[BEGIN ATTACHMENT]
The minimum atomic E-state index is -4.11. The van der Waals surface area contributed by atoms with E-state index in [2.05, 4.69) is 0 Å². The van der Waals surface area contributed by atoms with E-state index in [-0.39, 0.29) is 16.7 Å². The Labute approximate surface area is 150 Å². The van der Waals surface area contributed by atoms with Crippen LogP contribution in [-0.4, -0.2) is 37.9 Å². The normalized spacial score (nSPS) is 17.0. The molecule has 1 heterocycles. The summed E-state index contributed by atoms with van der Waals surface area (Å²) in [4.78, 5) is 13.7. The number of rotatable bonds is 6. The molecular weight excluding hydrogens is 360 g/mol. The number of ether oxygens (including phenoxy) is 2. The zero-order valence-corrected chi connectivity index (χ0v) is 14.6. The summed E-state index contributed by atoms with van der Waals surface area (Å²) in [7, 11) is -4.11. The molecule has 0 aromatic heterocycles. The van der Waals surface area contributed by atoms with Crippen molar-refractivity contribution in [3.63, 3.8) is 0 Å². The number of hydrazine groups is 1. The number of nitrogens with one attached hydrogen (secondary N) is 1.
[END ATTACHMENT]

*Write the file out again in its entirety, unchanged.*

The minimum atomic E-state index is -4.11. The van der Waals surface area contributed by atoms with E-state index in [2.05, 4.69) is 0 Å². The van der Waals surface area contributed by atoms with E-state index in [-0.39, 0.29) is 16.7 Å². The Labute approximate surface area is 150 Å². The van der Waals surface area contributed by atoms with Crippen LogP contribution in [-0.4, -0.2) is 37.9 Å². The normalized spacial score (nSPS) is 17.0. The molecule has 1 heterocycles. The summed E-state index contributed by atoms with van der Waals surface area (Å²) in [4.78, 5) is 13.7. The number of rotatable bonds is 6. The molecular weight excluding hydrogens is 360 g/mol. The number of ether oxygens (including phenoxy) is 2. The zero-order valence-corrected chi connectivity index (χ0v) is 14.6. The summed E-state index contributed by atoms with van der Waals surface area (Å²) in [7, 11) is -4.11. The molecule has 0 aromatic heterocycles. The van der Waals surface area contributed by atoms with Crippen molar-refractivity contribution in [3.63, 3.8) is 0 Å². The number of hydrazine groups is 1. The number of nitrogens with one attached hydrogen (secondary N) is 1.